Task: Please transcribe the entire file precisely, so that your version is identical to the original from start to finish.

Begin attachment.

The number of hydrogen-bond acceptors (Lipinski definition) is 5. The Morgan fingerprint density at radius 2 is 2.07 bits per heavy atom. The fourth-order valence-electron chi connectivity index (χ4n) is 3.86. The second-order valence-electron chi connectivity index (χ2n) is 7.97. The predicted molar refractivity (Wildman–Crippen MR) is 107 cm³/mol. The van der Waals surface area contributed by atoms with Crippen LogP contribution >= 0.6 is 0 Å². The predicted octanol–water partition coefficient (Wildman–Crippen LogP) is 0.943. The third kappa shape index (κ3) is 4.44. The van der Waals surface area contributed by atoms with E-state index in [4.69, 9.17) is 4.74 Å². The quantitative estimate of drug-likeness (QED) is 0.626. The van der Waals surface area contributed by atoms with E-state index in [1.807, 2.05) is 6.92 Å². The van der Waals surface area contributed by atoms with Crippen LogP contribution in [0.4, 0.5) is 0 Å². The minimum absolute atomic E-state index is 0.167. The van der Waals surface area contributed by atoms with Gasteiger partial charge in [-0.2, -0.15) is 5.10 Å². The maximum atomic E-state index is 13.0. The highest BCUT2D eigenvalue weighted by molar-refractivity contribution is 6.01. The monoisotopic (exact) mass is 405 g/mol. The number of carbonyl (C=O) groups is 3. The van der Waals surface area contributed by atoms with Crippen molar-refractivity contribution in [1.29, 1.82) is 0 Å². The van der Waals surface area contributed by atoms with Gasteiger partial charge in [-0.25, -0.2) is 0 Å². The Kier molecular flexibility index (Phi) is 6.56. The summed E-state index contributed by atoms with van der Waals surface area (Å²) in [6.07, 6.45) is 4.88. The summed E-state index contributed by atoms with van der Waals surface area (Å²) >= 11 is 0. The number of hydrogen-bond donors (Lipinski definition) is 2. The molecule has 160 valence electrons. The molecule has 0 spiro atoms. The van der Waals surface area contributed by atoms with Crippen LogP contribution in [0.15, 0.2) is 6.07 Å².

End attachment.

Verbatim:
The number of hydrogen-bond acceptors (Lipinski definition) is 5. The Morgan fingerprint density at radius 2 is 2.07 bits per heavy atom. The fourth-order valence-electron chi connectivity index (χ4n) is 3.86. The second-order valence-electron chi connectivity index (χ2n) is 7.97. The predicted molar refractivity (Wildman–Crippen MR) is 107 cm³/mol. The van der Waals surface area contributed by atoms with Crippen LogP contribution >= 0.6 is 0 Å². The predicted octanol–water partition coefficient (Wildman–Crippen LogP) is 0.943. The third kappa shape index (κ3) is 4.44. The van der Waals surface area contributed by atoms with E-state index in [4.69, 9.17) is 4.74 Å². The quantitative estimate of drug-likeness (QED) is 0.626. The van der Waals surface area contributed by atoms with E-state index in [1.807, 2.05) is 6.92 Å². The van der Waals surface area contributed by atoms with Crippen LogP contribution in [0.4, 0.5) is 0 Å². The minimum absolute atomic E-state index is 0.167. The van der Waals surface area contributed by atoms with Gasteiger partial charge in [-0.2, -0.15) is 5.10 Å². The maximum atomic E-state index is 13.0. The highest BCUT2D eigenvalue weighted by molar-refractivity contribution is 6.01. The monoisotopic (exact) mass is 405 g/mol. The number of carbonyl (C=O) groups is 3. The van der Waals surface area contributed by atoms with Crippen molar-refractivity contribution in [1.29, 1.82) is 0 Å². The van der Waals surface area contributed by atoms with Gasteiger partial charge in [-0.25, -0.2) is 0 Å². The Kier molecular flexibility index (Phi) is 6.56. The summed E-state index contributed by atoms with van der Waals surface area (Å²) in [6.07, 6.45) is 4.88. The summed E-state index contributed by atoms with van der Waals surface area (Å²) >= 11 is 0. The number of hydrogen-bond donors (Lipinski definition) is 2. The molecule has 160 valence electrons. The molecule has 0 spiro atoms. The van der Waals surface area contributed by atoms with Crippen LogP contribution in [0.15, 0.2) is 6.07 Å².